This is because the level of stabilization is more down to the size of the image circle that's projected into the camera, than the two-way communication between camera and lens. The RF 28-70mm f/2 is designed to be clean right to the edges, so has a large enough area to give you the full eight stops of stabilization. 

It also means that you can whack on some old lenses that have no way of communicating with the EOS R5, and they'll still get some stabilization. Unfortunately, there don't seem to be any handheld high-res shot modes, as on Olympus cameras, but so far the stabilization system sounds very impressive.

5. You'll be able to shoot 8K Raw video for 20 minutes

Before the official launch announcement, one of the biggest concerns about the EOS R5 was how long you'd be able to shoot 8K video for. After all, even recording 4K video can generate a lot of heat, which sees other cameras quit after 15 or 30 minutes.

Impressively, the Canon EOS R5 is apparently able to shoot 8K/30p, 12-bit Raw video – which is its highest setting – for a maximum of 20 minutes, before the camera gets too hot and shuts down.

Canon EOS R5

(Image credit: Future)

That's longer than we were expecting, given that the EOS R5 doesn't have any internal fans. According to Canon, it's also down to maximizing energy efficiency, and choosing materials that don't generate a lot of heat.  

This also means there's no limit on how long you can shoot 4K video for on the EOS R5, aside from battery life or your memory card capacity.

6. It has the highest-resolution EVF on any Canon camera

One design detail we didn't know about was the resolution of the Canon EOS R5's electronic viewfinder – well, we now know it has a 5.76-million dot EVF, which is the highest-res so far on any Canon camera.

This trumps the 3.69 million-dot EVF seen on the Canon EOS R6, and matches the viewfinder found on the Panasonic S1, which is the best one we've had the pleasure of composing images with so far.

Canon EOS R5

(Image credit: Future)

The EOS R5's EVF also has a 120fps refresh rate, which means it's twice as fast as the one on the Canon EOS R, although we can't say we found lag to be an issue on the latter camera.

That higher refresh rate can also have an impact on battery life, as you'll discover in point 8 below.

7. It won't replace the EOS 5D Mark IV or EOS R

Canon was at pains to point out that the EOS R5 isn't a replacement for existing cameras like the Canon EOS 5D Mark IV or Canon EOS R, but rather a mirrorless alternative that will sit alongside them.

While it's comfortably more powerful than both of those cameras, this is potentially good news for those who can't an afford or justify an EOS R5 (that's most of us).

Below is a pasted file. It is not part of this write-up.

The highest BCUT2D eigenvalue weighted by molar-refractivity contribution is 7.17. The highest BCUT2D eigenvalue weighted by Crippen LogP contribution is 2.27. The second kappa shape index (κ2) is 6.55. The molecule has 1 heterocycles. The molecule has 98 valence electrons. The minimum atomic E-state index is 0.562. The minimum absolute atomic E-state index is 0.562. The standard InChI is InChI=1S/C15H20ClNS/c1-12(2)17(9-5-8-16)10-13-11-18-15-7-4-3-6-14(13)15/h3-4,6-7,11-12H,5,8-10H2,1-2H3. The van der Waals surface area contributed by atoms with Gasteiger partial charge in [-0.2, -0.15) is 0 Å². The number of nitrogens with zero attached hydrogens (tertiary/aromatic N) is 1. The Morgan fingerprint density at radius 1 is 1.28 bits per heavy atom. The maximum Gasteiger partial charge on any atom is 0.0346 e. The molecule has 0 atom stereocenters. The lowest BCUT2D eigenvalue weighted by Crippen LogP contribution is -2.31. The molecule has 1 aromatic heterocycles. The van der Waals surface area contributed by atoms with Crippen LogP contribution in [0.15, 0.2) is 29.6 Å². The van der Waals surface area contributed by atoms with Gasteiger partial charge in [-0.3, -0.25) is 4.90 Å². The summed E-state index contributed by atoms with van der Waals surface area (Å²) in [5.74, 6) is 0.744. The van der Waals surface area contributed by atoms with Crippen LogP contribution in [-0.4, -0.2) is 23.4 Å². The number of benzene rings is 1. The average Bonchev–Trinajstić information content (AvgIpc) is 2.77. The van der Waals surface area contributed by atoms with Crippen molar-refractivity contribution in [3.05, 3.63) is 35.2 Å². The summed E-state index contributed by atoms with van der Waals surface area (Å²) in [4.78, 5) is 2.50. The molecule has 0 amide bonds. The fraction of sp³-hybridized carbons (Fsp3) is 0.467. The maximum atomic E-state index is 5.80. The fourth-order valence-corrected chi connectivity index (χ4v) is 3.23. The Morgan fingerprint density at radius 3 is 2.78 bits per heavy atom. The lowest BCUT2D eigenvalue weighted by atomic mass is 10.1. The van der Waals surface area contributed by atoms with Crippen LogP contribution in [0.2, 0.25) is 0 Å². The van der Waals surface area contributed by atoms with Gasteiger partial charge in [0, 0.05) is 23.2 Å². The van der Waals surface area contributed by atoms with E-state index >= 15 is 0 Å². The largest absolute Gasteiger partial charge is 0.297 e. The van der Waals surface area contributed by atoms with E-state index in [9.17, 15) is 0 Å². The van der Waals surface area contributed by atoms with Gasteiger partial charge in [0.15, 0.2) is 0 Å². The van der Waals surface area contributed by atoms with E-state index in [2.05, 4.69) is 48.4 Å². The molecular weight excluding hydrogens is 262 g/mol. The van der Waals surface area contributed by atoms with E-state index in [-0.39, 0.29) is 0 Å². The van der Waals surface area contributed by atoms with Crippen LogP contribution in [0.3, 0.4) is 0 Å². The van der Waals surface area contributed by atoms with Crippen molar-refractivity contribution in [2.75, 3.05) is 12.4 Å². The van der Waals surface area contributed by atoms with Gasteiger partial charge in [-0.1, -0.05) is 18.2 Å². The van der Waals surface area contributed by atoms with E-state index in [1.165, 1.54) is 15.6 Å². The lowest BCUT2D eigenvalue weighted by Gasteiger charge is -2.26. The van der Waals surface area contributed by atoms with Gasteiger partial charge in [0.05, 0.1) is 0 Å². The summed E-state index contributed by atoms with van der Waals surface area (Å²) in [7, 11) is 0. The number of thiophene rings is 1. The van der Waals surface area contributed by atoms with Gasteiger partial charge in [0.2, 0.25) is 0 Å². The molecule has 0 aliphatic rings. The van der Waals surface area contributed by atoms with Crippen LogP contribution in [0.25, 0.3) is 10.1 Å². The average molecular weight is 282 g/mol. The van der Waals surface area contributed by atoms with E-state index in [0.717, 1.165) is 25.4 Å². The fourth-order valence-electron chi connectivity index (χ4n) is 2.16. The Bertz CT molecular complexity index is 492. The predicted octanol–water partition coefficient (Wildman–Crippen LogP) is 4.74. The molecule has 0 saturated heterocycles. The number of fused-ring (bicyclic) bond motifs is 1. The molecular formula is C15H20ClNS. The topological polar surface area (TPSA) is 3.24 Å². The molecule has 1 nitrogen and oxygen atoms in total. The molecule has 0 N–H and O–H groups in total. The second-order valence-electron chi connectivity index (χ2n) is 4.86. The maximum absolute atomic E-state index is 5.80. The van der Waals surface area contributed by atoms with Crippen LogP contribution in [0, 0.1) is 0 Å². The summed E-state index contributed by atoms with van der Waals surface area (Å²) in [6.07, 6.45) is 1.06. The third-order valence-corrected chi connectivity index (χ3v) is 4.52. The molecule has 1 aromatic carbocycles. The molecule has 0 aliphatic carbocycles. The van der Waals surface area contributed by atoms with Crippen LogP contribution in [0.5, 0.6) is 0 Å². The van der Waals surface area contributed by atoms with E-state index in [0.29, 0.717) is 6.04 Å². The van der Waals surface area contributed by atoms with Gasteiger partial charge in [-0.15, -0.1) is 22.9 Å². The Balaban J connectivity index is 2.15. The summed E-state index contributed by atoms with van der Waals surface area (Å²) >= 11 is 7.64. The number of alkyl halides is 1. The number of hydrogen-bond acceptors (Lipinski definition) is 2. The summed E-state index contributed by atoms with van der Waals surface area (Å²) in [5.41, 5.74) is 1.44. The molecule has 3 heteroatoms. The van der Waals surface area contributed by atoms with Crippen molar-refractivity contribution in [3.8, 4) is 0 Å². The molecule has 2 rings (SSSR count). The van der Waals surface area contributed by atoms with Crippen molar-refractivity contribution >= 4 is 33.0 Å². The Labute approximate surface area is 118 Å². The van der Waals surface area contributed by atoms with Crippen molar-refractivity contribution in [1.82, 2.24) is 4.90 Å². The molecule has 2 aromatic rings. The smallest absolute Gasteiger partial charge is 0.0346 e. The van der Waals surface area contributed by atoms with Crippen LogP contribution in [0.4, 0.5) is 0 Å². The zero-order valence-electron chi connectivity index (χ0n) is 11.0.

Canon EOS R5

(Image credit: Canon)

Whether you want to buy an EOS 5D Mark IV or EOS R new or secondhand, the release of the EOS R5 will likely push down the prices of both models. Your route into the RF system may soon become a bit more affordable, thanks to the arrival of the Canon EOS R5 and EOS R6.

8. It has a new battery (but is compatible with old ones)

Canon has made a new battery for the EOS R5 that's the same size as the current LP6-N, but has a higher capacity. 

This was needed to help power features hi-res EVF, though, so don't expect any major battery life improvements. In fact, the R5 only manages a slightly disappointing 320 shots per charge if you're using the EVF (at 60fps refresh rate), or 490 shots if you're using the LCD instead. This is where DSLRs still hold a big advantage.

Still, the new LP-E6NH is backwards compatible with other cameras and batteries from cameras like the 5D series or 90D will work with the R5.

9. It's seriously expensive 

As Canon's new flagship mirrorless camera, the EOS R5 was always going to be pricey, and sure enough it will come with a body-only price of $3,899 / £4,199 / AU$6,899 when it goes on sale on 30 July.

Historically, that's not too bad, considering the Canon EOS 5D Mark IV started at $3,499 / £3,599 / AU$5,060 back in 2016 – it means the EOS R5 isn't that much more expensive than its spiritual DSLR predecessor when you take inflation into account.

Canon EOS R5

(Image credit: Future)

Of course, there wasn't a global pandemic or economic crisis in 2016, which means we'll be carefully eyeing the prices of the Canon EOS R and Canon EOS RP to see if their new siblings do indeed puts some welcome downward pressure on their prices.

For now, though, you can read our in-depth thoughts on the EOS R family's new flagship in our hands-on: Canon EOS R5 review.

Mark Wilson
Senior news editor

Mark is TechRadar's Senior news editor. Having worked in tech journalism for a ludicrous 17 years, Mark is now attempting to break the world record for the number of camera bags hoarded by one person. He was previously Cameras Editor at Trusted Reviews, Acting editor on, as well as Features editor and Reviews editor on Stuff magazine. As a freelancer, he's contributed to titles including The Sunday Times, FourFourTwo and Arena. And in a former life, he also won The Daily Telegraph's Young Sportswriter of the Year. But that was before he discovered the strange joys of getting up at 4am for a photo shoot in London's Square Mile.